Gemini Man Review
Gemini Man (2019)
Dir: Ang Lee | Cast: Benedict Wong, Clive Owen, Mary Elizabeth Winstead, Will Smith | Writers: Andrew Niccol, Billy Ray (screenplay), Christopher Wilkinson, Darren Lemke (screenplay), Darren Lemke (story), Darren Lemke (Written by), David Benioff (screenplay), David Benioff (story), Stephen J. Rivele
Just like when Robert Zemeckis became obsessed with the idea of perfecting motion capture following The Polar Express, and seeing diminishing returns in his filmography as a result, Ang Lee is increasingly abandoning character dramas to experiment with uncanny valley technology. After Billy Lynn’s Long Halftime Walk, one of the director’s biggest box office bombs (that didn’t even get released in its intended 3D 120fps in the UK), Lee has only doubled down on his use of high frame rate technology in the intervening years. Gemini Man is the disorienting viewing experience I can only assume Billy Lynn was, but at least this visual style is a better fit for a studio action blockbuster than an intimate character drama.
Well, to a certain extent anyway. Gemini Man feels like a director for hire gig for Ang Lee, who was presumably eager to take on any project that would allow him to use this technology to its full potential - and as a result, feels more the work of producer Jerry Bruckheimer than the repeat Academy Award winner. It’s the perfect cheesy, throwback 90s action movie that is best experienced on Netflix after two beers and a pizza, or with a pounding hangover the next morning. On the big screen, it exists purely as a blockbuster curio, worth the admission fee just to experience its strange visual innovations for yourself, but has nothing in its story that Bruckheimer didn’t already churn out two decades earlier.
Henry Brogan (Will Smith) is an assassin for the DIA, who is hoping to finally enter an early retirement. However, he’s considered one of the best hitmen working for the Government, and they aren’t planning to let him go so easily - and the next thing he knows, he’s being followed by DIA operatives (led by Mary Elizabeth Winstead’s Danny Zakarweski) tailing his every move. Soon, things go from bad to worse, as the director of the shadowy “Gemini” program (Clive Owen) pulls out all the stops to kill Henry before he can retire. And he’s going to use the best weapon to make that possible - a clone of Henry named “Junior”.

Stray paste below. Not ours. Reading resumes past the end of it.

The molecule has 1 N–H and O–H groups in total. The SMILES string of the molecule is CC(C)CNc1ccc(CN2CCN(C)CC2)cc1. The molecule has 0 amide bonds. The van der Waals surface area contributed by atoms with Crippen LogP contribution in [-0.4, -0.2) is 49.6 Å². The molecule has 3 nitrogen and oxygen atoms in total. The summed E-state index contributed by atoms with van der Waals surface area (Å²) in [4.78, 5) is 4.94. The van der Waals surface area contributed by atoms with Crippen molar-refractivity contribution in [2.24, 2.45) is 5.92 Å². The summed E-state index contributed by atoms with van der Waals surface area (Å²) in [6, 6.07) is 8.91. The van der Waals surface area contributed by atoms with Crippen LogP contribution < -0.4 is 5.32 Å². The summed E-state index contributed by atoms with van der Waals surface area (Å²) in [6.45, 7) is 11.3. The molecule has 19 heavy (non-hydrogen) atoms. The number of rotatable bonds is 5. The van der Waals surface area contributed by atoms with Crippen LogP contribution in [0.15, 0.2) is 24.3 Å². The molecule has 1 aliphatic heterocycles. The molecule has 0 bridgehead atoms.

To approach Gemini Man as a new Ang Lee film is to set yourself up for disappointment; there is none of the slow paced subversion of blockbuster expectations as evidenced in his take on Hulk, nor the quiet character moments of his most recent brush with big budget spectacle, Life of Pi. But his fascination with perfecting this technology makes it understandable as to why he’d sign on to make something so completely out of character. And I can only assume he’s going to remain in this frame of mind, as he hasn’t exactly perfected it here; hand to hand fight sequences are borderline incomprehensible, chase sequences look like video games, and every scene of characters talking feels uncomfortably like high definition television.
Some moments are impressive (an underwater flashback sequence shows what this technology is capable of), but for the most part, it’s distracting window dressing on a film that’s fun precisely because it feels like a throwback, not a cutting edge, boundary pushing blockbuster. The grace of Crouching Tiger, Hidden Dragon’s wuxia sequences is notably absent here - although it would be interesting to see if many of the fight and chase sequences still look incoherent in the standard 24fps format. Many of these scenes are filmed on handheld cameras, which means every single jerk of the camera, combined with the action onscreen, contributes to a feeling of seasickness when viewed in the way Lee desires. If viewed in standard definition, this would be a perfectly enjoyable, but disposable (and altogether unremarkable) slice of action cheese, and would arguably be all the better to take in because of it.
Gemini Man is released in the UK on Friday 11 October